int  len  = pack_index_list_lengths[l];

        // pack
        for (int v = 0; v < num_vars; ++v) {

          double* var = vars[v];

          pool_pack.enqueue(range_segment(0, len), [=] (int i) {
            buffer[i] = var[list[i]];
          });

          buffer += len;
        }
      }

      workgroup group_pack = pool_pack.instantiate();

      worksite site_pack = group_pack.run();

      // send all messages

Similarly in the unpacking we wait to receive all of the messages before unpacking is done:

      // recv all messages

      for (int l = 0; l < num_neighbors; ++l) {

        double* buffer = buffers[l];
        int* list = unpack_index_lists[l];
        int  len  = unpack_index_list_lengths[l];

        // unpack
        for (int v = 0; v < num_vars; ++v) {

          double* var = vars[v];

          pool_unpack.enqueue(range_segment(0, len), [=] (int i) {
            var[list[i]] = buffer[i];
          });

          buffer += len;
        }
      }

      workgroup group_unpack = pool_unpack.instantiate();

      worksite site_unpack = group_unpack.run();

This reorganization has the downside of not overlapping the message sends with packing and the message receives with unpacking.

For parallel multi-threading execution via OpenMP, the example using workgroup can be run by replacing the policies and types with:

    using forall_policy = RAJA::omp_parallel_for_exec;

    using workgroup_policy = RAJA::WorkGroupPolicy <
                                 RAJA::omp_work,
                                 RAJA::ordered,
                                 RAJA::ragged_array_of_objects >;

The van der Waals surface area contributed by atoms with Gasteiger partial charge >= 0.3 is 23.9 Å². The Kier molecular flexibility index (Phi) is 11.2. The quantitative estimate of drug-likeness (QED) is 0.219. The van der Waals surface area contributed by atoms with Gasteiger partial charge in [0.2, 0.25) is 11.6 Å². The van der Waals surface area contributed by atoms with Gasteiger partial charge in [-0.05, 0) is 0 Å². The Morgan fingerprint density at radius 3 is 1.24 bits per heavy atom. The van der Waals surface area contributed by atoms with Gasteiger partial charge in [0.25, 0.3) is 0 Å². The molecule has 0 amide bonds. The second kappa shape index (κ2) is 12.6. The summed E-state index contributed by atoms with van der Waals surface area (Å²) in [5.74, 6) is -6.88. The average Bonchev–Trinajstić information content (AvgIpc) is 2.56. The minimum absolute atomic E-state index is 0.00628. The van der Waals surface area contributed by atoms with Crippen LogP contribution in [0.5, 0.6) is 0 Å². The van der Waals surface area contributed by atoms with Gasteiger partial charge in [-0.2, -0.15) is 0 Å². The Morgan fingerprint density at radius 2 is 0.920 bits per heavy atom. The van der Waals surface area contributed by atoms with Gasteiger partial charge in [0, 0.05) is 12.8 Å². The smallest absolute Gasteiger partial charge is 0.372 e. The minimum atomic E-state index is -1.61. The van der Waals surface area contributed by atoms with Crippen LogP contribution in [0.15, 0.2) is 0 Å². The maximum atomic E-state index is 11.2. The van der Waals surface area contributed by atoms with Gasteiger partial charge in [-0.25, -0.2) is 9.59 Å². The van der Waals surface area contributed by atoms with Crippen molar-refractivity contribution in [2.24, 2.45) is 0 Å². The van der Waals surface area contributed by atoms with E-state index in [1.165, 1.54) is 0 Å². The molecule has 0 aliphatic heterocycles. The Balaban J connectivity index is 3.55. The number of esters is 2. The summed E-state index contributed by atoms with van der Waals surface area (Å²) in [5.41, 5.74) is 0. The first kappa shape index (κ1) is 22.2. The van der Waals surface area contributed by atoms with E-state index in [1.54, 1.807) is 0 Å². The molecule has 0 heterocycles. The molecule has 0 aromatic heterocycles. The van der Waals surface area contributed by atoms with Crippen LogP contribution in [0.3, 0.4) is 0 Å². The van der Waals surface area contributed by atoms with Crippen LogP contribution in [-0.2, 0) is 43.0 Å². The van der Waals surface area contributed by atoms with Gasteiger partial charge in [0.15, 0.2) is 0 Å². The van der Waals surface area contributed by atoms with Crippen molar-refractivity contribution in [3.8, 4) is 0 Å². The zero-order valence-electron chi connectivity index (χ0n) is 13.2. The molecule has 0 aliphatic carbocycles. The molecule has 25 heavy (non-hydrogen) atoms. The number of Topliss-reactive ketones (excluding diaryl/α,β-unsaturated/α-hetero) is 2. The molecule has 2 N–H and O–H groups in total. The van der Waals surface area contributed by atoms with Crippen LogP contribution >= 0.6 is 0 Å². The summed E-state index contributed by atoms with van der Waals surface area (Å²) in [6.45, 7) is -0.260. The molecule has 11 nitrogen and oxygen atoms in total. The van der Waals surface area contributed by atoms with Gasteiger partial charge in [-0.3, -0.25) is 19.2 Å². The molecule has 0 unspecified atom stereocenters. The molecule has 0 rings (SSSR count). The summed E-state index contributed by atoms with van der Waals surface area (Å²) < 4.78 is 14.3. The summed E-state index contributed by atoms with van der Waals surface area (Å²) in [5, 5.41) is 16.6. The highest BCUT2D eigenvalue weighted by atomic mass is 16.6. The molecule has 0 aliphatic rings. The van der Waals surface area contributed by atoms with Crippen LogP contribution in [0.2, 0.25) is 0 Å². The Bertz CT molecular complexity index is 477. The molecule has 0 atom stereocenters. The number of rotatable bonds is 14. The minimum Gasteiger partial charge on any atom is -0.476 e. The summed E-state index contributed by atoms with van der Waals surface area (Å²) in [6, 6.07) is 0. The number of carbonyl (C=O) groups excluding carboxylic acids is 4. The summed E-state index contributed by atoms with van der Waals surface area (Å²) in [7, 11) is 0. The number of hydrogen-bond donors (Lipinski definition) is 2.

using workpool = RAJA::WorkPool< workgroup_policy,
                                     int,
                                     RAJA::xargs<>,
                                     memory_manager_allocator<char> >;

    using workgroup = RAJA::WorkGroup< workgroup_policy,
                                       int,
                                       RAJA::xargs<>,
                                       memory_manager_allocator<char> >;

    using worksite = RAJA::WorkSite< workgroup_policy,
                                     int,
                                     RAJA::xargs<>,
                                     memory_manager_allocator<char> >;

Similarly, to run the loops in parallel on a CUDA GPU use these policies and types, taking note of the unordered work ordering policy that allows the enqueued loops to all be run using a single cuda kernel:

    using forall_policy = RAJA::cuda_exec_async<CUDA_BLOCK_SIZE>;

    using workgroup_policy = RAJA::WorkGroupPolicy <
                                 RAJA::cuda_work_async<CUDA_WORKGROUP_BLOCK_SIZE>,
                                 RAJA::unordered_cuda_loop_y_block_iter_x_threadblock_average,
                                 RAJA::constant_stride_array_of_objects >;